What happens to Andino?

I’m ready to create another “Because You Asked” just for this one question.

If I needed to pad it, I’m sure that I could insert a Dylan Bundy question, too, but let’s stick to Robert Andino this morning.

It’s natural to wonder how Brian Roberts’ return to the 25-man roster, assuming it happens, will impact Andino. Roberts could go on an injury-rehab assignment in a few weeks. This is the closest we’ve gotten to having any sort of timetable on him.

I’m more curious about how Roberts’ return could impact Rule 5 pick Ryan Flaherty, but so much depends on the status of other injured players.

As for Andino, there are a couple of scenarios. He could still get lots of action at second base with Roberts being eased back into major league competition as the designated hitter. He could make some starts at third base, where he looked good with the glove last year. He could just keep moving around the infield, also providing needed rest for shortstop J. J. Hardy, and maybe find some starts in left field.

In other words, he could be the super utility guy that manager Buck Showalter envisioned, with plenty of innings and at-bats available to him.

The roster eventually will have to open up for other players on the disabled list, including third baseman Mark Reynolds and outfielders Nolan Reimold and Endy Chavez.

Andino Swings White tall.jpgThere’s some concern among fans about Xavier Avery’s status, but Reimold isn’t coming back anytime soon with a second epidural scheduled for him, and Chavez hasn’t even gone on a rehab assignment. Showalter keeps referring to how Chavez is “a tick behind” Reynolds.

Once Chavez finally returns, he can go back to being the fourth outfielder. Once Reimold returns, Avery’s situation becomes an issue.

Bill Hall isn’t playing much, and he could be gone once Chavez or Reynolds come off the disabled list. Steve Tolleson is 4-for-13 with two doubles and an RBI in four games, and I like his glove at third base, but he also could be forced out. They figured to be temporary.

I should point out that Flaherty is batting .152 (7-for-46), so it’s not like he’s tearing the cover off the ball, but he can’t be sent down as a Rule 5 pick - the Cubs would take him back in an instant - and Showalter believes he could eventually mature into an everyday player rather than a utility guy. The Orioles want to hold onto him.

Here’s where it could get complicated. If the Orioles eventually can go back to their original set-up with Reimold as the regular left fielder and Chavez the fourth outfielder, that’s one bench spot occupied. The backup catcher is the second bench spot. If we put Reynolds at third base and Chris Davis at first, the third bench spot goes to Wilson Betemit or Nick Johnson, depending on which one is the designated hitter. Flaherty is the other reserve.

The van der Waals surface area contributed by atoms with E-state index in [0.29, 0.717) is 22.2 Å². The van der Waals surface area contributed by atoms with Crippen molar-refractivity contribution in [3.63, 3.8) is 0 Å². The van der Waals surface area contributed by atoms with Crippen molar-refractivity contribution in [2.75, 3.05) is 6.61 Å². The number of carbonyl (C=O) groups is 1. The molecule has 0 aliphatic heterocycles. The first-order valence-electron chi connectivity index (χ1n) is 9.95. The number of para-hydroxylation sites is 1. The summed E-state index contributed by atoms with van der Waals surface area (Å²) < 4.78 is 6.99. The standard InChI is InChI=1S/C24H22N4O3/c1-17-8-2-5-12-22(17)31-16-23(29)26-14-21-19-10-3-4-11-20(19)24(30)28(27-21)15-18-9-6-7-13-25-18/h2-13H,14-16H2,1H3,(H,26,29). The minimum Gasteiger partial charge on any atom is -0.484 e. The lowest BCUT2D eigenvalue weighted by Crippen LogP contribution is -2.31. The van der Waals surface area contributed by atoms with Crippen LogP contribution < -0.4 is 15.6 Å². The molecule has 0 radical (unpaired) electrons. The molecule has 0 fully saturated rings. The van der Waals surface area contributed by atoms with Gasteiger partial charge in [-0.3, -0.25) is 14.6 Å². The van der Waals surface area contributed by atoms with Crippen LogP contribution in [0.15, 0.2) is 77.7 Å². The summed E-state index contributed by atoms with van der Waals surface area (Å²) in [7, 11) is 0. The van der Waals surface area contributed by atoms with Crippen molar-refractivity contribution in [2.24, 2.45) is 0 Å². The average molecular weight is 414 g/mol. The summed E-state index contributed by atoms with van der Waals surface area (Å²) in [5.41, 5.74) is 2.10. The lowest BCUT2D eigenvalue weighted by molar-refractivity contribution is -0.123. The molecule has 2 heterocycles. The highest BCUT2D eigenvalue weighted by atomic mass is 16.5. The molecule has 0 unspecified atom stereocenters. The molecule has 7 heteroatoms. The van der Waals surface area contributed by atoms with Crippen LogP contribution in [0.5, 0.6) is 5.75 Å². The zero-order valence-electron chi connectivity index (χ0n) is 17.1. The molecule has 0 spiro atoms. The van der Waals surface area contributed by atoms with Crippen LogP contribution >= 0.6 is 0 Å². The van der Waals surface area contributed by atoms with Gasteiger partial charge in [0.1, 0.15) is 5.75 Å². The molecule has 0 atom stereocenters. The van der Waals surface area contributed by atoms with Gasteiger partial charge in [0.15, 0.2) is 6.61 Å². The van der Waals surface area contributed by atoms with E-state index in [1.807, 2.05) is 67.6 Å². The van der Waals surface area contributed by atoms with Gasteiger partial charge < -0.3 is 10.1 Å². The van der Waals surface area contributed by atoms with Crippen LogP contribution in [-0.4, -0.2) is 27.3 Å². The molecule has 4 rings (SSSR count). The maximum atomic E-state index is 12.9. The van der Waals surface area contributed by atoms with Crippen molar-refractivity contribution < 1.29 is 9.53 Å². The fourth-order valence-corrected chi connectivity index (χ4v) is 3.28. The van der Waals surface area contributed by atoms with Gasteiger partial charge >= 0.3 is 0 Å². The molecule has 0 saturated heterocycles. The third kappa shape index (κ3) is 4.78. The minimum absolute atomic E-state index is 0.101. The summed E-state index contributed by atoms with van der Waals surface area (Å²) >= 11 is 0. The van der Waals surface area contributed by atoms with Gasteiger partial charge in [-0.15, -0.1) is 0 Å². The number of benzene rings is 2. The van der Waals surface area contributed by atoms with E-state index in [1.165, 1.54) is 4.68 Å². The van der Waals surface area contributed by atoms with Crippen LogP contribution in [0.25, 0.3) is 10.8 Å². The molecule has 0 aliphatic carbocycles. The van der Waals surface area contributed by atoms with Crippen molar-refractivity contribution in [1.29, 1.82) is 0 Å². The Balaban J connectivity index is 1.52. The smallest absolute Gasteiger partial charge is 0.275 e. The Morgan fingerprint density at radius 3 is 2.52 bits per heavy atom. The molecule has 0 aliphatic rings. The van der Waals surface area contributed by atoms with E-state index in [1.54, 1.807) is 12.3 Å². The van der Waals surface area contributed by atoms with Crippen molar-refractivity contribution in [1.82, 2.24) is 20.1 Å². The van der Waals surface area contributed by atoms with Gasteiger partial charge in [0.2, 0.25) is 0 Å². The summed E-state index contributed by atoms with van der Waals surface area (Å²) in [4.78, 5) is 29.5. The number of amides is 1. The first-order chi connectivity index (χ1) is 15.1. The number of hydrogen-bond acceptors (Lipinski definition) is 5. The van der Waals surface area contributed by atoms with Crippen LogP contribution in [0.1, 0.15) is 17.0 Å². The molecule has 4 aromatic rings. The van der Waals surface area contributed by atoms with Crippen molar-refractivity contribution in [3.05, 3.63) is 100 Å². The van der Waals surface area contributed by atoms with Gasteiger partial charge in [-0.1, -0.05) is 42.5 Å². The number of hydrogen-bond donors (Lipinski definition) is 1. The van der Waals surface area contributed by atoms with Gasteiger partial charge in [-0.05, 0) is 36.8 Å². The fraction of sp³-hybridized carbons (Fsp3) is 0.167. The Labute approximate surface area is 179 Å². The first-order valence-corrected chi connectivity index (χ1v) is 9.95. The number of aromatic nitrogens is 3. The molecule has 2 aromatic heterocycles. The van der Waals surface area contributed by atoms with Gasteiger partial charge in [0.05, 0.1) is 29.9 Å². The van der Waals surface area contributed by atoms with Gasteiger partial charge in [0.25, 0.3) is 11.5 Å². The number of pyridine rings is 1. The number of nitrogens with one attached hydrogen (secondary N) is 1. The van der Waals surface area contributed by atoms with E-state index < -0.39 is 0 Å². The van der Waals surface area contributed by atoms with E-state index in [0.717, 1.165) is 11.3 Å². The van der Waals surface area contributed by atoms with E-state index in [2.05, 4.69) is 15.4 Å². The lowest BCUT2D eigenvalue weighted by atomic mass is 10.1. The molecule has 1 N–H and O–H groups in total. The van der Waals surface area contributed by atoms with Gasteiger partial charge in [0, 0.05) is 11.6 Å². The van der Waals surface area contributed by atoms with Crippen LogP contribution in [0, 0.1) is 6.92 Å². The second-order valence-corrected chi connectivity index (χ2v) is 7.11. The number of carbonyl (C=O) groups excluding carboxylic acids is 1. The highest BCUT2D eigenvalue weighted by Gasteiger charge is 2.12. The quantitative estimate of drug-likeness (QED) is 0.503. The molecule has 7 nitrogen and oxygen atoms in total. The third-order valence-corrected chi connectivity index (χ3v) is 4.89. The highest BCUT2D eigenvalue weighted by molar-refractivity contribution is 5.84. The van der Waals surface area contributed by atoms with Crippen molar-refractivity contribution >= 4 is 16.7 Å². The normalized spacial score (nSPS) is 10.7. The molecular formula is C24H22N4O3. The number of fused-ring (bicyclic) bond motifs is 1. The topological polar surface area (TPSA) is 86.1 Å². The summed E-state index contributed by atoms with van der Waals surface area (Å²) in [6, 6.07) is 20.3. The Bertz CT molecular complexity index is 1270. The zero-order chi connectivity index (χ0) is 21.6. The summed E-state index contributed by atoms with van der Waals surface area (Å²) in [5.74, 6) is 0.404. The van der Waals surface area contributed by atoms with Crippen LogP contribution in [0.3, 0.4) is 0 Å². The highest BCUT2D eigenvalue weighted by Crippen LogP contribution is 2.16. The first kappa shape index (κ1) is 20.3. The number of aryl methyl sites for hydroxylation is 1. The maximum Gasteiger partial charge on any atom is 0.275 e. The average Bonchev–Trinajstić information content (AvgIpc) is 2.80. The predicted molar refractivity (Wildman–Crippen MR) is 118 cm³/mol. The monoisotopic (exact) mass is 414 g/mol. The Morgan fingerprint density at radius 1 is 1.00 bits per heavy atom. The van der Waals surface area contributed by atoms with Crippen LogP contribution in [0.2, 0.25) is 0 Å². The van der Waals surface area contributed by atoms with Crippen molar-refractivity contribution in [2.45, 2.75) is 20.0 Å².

If Roberts is back in the lineup and Andino has to grab some pine, who’s the odd-man out? Could it be Johnson?

Showalter tries not to look too far ahead and obsess over all the combinations.

“There’s some reality there, but I don’t as much as you may think,” he said. “The reality is, my job focus is on 25 people we’ve got here and the competition we’re facing on that given night and trying to be ready for that. Over the years, I’ve noticed these things tend to work themselves out, and if they don’t, it’s a good problem to have. It’s a problem we haven’t had here in the past.

“The big thing is we’re just hoping our guys are on the way, which they are, to getting healthy. And we’re getting a lot closer on a lot fronts. And I welcome those tough decisions.”

Here’s a leftover quote from Showalter on the pounding that his players take on a nightly basis:

“I think we lead the league in strawberries. We’ve got some ugly abrasions. I’d hate to be in charge of washing the sheets. Chris Davis has got a beauty. Tolley has one, Flaherty. Flaherty got one the day before yesterday on that hot shot that he caught in the game.”

Showalter was asked again whether he might adjust the rotation because of Thursday’s off-day.

“We’ll wait and see,” he said. “Ham (Jason Hammel) came through it pretty good. You want to see how (Wei-Yin) Chen is in the next couple of days, but we have some options with the off day. Initially, I’d like to give everybody a day if I can. The off-day is more than just for position players. I want to take every opportunity, and we’ve done it with Hammel already, to give that extra time there. We will, but I won’t get pigeonholed into how we’re going to do it.

“We’ll see how the next couple of days go. We’ve got some things that we can consider after the off day, with the starting rotation, too.”

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